The issue you raise about teachers in content areas and grade levels that are not tested, and the evaluation system, is key. When the testing data guru from Florida was in Oklahoma testifying before our education committee, he revealed in Florida 70% of the teachers do not teach in a grade level or content area that is tested. Therefore the state has to invent a formula to calculate the grade those teachers will receive based on student test scores. This is ridiculous. In Oklahoma are policymakers are still trying to figure out that formula.

  2. Robin Martin

    I read somewhere that some states are considering letting those non-tested subjects create their own standardized test! I say WHAT are you thinking? If it is tied to evaluation and salary then the system is truly flawed.
    In addition, we have noticed that some grade levels are full of bright students that perform well on these tests and the next year or so the students struggle as a whole. Where does that figure in? Sometimes you get a grade level that is very academic and some years you get some that are challenged.
    So now PA has invented PVAS – to monitor a schools growth. So if your students overall were 92% last year and 93% next year it is not as significant as a school who was 73% and improves to 79%.
    So it seems like if we test them more they will improve. GMADE, GRADE, MAP, Algebra Prognostic, IOWA, PSSA, SAT, PSAT and more.
    Seen on a school sign “We will resume teaching your children when the state tests are over”. Says it all.

  3. Jutti

    I am no longer a teacher. For some reason I am still getting the DEN email even though I have let them know. I hadn’t planned on retiring when I did but that’s a whole other story.

    I am happy that you teach in a community where you can count on support from parents and grandparents. I did not. Most of my students came from homes where other languages were spoken. And, in most cases, both parents had to work to support the family. The children and their parents were wonderful to work with.

    Once “No Child Left Behind” was passed, education went down the tubes. I was lead science teacher at my elementary school. I used to have after school workshops for teachers. We would discuss such topics as setting up experiments, students keeping science notebooks, etc. Then my district, the Los Angeles Unified School District, decided that elementary students should have a science test in each of the subject areas: life science, earth science, and physical science. The results of these tests were given to the principal. Then, the workshops became, “What will be on the test?” I don’t blame the teachers. I remember giving the life science test after carefully covering all the material. The test basically was all about food webs. That had been covered in two or three pages of the science textbook!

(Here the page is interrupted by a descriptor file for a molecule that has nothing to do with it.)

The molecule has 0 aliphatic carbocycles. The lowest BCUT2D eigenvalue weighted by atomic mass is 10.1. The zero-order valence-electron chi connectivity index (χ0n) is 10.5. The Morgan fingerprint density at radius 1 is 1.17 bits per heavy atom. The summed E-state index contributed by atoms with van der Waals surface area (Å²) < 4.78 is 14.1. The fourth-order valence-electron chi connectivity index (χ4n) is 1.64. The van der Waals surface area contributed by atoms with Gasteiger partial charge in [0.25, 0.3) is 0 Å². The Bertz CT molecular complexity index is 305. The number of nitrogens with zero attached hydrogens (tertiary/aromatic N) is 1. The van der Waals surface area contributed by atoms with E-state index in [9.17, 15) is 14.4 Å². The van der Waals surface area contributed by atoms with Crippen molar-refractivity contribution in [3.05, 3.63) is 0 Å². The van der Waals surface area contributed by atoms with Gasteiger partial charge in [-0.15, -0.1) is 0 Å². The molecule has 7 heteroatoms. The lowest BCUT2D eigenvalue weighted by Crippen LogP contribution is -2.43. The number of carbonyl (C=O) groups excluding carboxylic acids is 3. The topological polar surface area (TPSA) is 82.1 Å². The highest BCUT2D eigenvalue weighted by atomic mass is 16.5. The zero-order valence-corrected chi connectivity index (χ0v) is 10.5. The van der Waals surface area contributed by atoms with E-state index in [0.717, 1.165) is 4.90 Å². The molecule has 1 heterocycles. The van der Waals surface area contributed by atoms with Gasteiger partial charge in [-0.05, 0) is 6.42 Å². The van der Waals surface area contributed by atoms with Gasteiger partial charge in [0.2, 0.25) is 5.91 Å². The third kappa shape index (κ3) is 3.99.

The district also did the same for math. Quarterly math tests. And, the district math pacing plan covered so much material there was little time to give the students a chance to really master the material. Teachers had to give up doing most of the hands on type math activities.

    Also, we had regular reading and composition assessments. My last year of teaching I started keeping a log of how much instructional time was lost to testing. I calculate that between the district mandated tests and the state tests we lost two months of instructional time!

    I miss working with the kids. I do NOT miss the politics! If I had school-age children and could not afford a good private school that is still educating children, I would home school them. I hope that at some point parents will wake up to what is being done to their children and insist that USA schools go back to educating children. Yes, I believe in accountability but this has gone too far!